Yesterday, I had to swing by our local post office for stamps that never seem to be in my desk when I need them. The post office in our little Northern Nevada town is not an imposing edifice, but the postal employees who work there do a good job of running the place. As I entered, a young man in a green uniform held the door for me and offered a polite “Good afternoon, sir.” He wore the service uniform of the United States Marines, complete with ribbons, badges and the triple chevrons of a sergeant.
All Marines are taught a good deal about the history of their Corps, but I’ll bet that this Marine was not aware of the connection between the United States Postal Service and the Marine Corps.
It goes back to the 1920s. The Marine Corps was a small organization in the years before World War I and not really well-known. But, in the course of the republic’s brief service in that conflict, the Corps sent two brigades (four regiments) to France. One of them saw extensive service in the early battles in which Americans were involved—Belleau Wood and others. Their performance was spectacular and was well-reported by the war correspondents of the period.
A reputation was thus established, a reputation for fighting skillfully under the worst of circumstances. The Marine Corps became a sort of trouble-shooter organization at the national and even international level. They were often sent in to protect Americans and American interests in global hotspots and, in a sense that continues to the present. But, what does this have to do with the post office?
The 1920s saw a great deal of domestic commerce built around the U.S. Postal Service’s ability to deliver things. That includes not only envelopes, but also packages. In the hard-to-imagine times before the internet, Federal Express, Air Mail, interstate highways and even reliable telephone service, we sent our “stuff” by railroad. That includes cash, bonds and other valuables, but also the U.S. Mail. Most trains had a mail car, which was essentially a rolling post office. Most had something of immediately negotiable value.
This drew the attention of the so-called “motorized bandits” who were getting a great deal of law enforcement attention. The situation got out of hand very quickly, and there were a number of violent mail robberies. Normally, postal work was about as exciting as watching asparagus grow, but people were getting killed doing it. Arming postal workers had small effect, as they lacked training and the will to take on ruthless, well-armed thieves. By 1921, the robberies had reached the point where the Postmaster General threw up his hands, called the President and said “How ’bout I borrow a few Marines?”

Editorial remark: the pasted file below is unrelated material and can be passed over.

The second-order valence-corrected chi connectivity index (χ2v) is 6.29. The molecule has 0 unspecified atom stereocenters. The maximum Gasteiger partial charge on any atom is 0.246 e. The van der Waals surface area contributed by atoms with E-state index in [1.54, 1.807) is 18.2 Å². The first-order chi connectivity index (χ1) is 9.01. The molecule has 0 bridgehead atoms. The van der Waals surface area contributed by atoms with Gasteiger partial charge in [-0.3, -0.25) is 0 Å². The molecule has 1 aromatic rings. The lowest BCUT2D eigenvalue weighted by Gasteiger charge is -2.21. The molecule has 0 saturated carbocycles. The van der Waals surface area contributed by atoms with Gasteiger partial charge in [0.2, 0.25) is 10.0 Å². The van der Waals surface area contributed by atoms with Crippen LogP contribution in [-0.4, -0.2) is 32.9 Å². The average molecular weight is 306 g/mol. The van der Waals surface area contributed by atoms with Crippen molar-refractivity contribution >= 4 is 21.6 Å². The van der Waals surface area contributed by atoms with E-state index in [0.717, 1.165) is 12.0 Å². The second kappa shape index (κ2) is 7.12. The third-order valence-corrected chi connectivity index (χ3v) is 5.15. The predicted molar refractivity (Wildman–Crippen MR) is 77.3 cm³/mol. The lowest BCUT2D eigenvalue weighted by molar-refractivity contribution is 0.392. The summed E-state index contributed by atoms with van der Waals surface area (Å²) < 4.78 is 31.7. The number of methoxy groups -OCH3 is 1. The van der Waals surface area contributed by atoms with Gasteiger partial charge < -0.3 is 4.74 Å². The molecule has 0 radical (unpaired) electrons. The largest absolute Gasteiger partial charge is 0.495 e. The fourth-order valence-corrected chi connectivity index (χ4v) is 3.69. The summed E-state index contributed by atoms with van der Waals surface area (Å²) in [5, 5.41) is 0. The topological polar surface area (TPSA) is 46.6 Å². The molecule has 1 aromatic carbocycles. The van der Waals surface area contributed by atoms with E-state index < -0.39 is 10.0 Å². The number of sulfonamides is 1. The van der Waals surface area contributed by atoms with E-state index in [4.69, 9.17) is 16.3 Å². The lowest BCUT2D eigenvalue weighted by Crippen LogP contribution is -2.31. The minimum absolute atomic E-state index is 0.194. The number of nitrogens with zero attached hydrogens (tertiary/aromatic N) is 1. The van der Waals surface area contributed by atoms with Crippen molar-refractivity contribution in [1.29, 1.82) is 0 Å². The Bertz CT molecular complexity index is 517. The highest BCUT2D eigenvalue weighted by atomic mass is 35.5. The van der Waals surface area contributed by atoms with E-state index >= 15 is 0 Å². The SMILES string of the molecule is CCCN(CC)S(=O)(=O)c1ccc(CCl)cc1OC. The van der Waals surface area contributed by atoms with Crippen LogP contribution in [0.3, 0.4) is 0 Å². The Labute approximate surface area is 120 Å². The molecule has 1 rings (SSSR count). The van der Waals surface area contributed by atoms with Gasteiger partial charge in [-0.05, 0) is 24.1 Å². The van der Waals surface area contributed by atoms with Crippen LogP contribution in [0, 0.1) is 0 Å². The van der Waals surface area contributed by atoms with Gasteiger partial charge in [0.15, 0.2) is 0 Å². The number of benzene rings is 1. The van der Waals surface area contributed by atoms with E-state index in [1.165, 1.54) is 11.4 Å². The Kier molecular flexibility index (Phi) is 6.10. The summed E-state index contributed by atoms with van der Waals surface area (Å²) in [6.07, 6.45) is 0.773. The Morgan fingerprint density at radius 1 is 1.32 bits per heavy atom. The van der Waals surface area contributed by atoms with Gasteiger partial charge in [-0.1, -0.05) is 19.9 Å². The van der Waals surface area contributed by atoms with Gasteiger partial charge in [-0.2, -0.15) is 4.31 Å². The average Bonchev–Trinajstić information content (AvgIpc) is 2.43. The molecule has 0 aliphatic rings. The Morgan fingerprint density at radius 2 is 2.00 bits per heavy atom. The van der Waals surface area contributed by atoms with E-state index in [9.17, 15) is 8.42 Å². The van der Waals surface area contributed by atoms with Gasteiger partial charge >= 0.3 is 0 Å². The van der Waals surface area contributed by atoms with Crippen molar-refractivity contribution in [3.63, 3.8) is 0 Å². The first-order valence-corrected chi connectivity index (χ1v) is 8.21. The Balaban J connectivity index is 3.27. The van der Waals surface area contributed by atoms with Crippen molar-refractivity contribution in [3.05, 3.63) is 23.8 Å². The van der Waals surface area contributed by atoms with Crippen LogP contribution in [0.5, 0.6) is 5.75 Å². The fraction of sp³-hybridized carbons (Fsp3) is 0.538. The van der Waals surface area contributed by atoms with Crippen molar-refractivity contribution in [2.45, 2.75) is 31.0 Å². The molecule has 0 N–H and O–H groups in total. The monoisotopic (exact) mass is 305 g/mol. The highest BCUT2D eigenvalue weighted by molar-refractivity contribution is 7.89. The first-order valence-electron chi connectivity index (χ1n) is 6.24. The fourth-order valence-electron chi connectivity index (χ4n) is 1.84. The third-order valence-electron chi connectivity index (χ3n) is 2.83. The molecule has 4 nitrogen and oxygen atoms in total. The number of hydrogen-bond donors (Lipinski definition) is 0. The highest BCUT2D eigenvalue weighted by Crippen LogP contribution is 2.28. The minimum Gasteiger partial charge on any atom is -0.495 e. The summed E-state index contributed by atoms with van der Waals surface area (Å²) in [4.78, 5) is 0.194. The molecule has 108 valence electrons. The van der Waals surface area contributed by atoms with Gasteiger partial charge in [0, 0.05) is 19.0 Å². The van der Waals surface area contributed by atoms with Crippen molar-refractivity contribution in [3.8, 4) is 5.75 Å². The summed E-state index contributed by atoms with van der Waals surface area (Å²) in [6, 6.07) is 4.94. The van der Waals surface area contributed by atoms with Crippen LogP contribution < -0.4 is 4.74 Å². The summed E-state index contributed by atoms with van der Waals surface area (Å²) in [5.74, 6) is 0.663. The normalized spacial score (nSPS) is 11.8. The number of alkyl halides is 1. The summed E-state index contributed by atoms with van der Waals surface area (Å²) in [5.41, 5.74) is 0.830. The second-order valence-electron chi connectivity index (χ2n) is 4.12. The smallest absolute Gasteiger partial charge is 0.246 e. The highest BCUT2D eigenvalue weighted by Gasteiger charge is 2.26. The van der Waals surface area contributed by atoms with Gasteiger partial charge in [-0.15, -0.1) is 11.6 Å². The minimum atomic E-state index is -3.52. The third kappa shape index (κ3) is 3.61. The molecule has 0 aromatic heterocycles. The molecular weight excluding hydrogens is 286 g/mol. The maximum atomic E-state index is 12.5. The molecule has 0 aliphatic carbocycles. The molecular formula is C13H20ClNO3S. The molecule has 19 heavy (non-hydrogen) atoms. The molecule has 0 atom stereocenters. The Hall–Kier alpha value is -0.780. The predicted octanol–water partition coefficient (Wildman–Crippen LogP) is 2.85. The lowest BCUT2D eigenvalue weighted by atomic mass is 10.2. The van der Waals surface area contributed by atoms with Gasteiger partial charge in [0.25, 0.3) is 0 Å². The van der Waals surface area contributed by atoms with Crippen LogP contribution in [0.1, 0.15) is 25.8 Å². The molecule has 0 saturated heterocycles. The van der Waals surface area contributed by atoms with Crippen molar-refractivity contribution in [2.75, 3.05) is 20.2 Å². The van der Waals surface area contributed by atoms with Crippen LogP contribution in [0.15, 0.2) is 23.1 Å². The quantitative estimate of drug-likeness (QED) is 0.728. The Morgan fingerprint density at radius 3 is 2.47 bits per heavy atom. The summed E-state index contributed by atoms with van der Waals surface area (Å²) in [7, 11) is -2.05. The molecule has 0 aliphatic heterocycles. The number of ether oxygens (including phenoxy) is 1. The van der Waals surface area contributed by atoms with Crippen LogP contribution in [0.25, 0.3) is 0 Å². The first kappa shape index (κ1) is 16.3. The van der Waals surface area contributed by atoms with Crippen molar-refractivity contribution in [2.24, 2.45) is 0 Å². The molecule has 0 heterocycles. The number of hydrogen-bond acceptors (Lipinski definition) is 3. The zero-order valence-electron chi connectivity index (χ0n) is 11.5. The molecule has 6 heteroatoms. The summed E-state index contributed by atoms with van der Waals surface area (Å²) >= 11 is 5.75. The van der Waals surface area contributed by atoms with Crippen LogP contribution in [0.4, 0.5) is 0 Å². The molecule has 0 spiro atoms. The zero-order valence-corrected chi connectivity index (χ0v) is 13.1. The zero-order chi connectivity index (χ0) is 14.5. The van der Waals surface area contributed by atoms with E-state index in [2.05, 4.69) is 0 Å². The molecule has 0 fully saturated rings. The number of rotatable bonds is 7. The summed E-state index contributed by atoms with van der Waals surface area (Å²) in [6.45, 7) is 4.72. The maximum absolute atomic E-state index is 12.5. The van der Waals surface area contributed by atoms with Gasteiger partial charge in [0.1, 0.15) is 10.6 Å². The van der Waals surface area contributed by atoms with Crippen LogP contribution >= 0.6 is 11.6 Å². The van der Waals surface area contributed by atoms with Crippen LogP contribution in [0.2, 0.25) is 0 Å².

The President agreed and gave the order that put Marines to work. Scattered all over the country, small detachments of Marines provided armed guards for post offices, their trucks and rail cars. The work required men who had the initiative to work on their own with consistency and good judgment. Over 2,000 U.S. Marines, along with about 50 of its officers, were assigned to this “temporary additional duty” as we would have termed it in modern jargon.
The 1920s Marine Corps was a very professional organization in that every man was a volunteer. For these few men, discipline was rigid, fitness universal, battle experience common and marksmanship a religion. Moreover, these things were hardly secrets, as the troops went to their new duties with a hell of an imposing reputation preceding them. The initial assignment of Marines to guard duty with the Postal Service was in 1921 and lasted just a few months. Marines were relieved to return to regular duty, but had to be recalled for another period in 1926-27.
Mail thieves used violent intimidation to get what they wanted and wounded and killed several post-office workers before the Marines arrived. The Marines of that era were not only competent, but imbued with a strong sense of duty. They just simply did not scare. They were also provided with command guidance as to exactly how they were to behave. An order was published and the officer who wrote it had all the ambiguity of a hungry Rottweiller.
Marines of this era were equipped with 1911 Model .45 pistols of the original pattern. A special holster of dark-brown leather was issued. It had an extension that dropped the holster and flap several inches below the belt. The holster issued to horse-mounted troops looked similar, but that model also had a swivel and the USMC version did not. It did come with a buckle-down belt to encircle the leg. Also, there was an extra brass stud on the drop extension that allowed a shooter to hold the flap open.
The order called for him to carry his pistol with the hammer cocked, safety on and a chambered cartridge atop a full magazine. The holster flap was locked open and the Marine’s hand was to be on the butt of the pistol. Further language was equally clear. Kill anyone who attempts to rob the mail.
Result? No thefts. None. That is how it goes with those who know their fightin’ iron.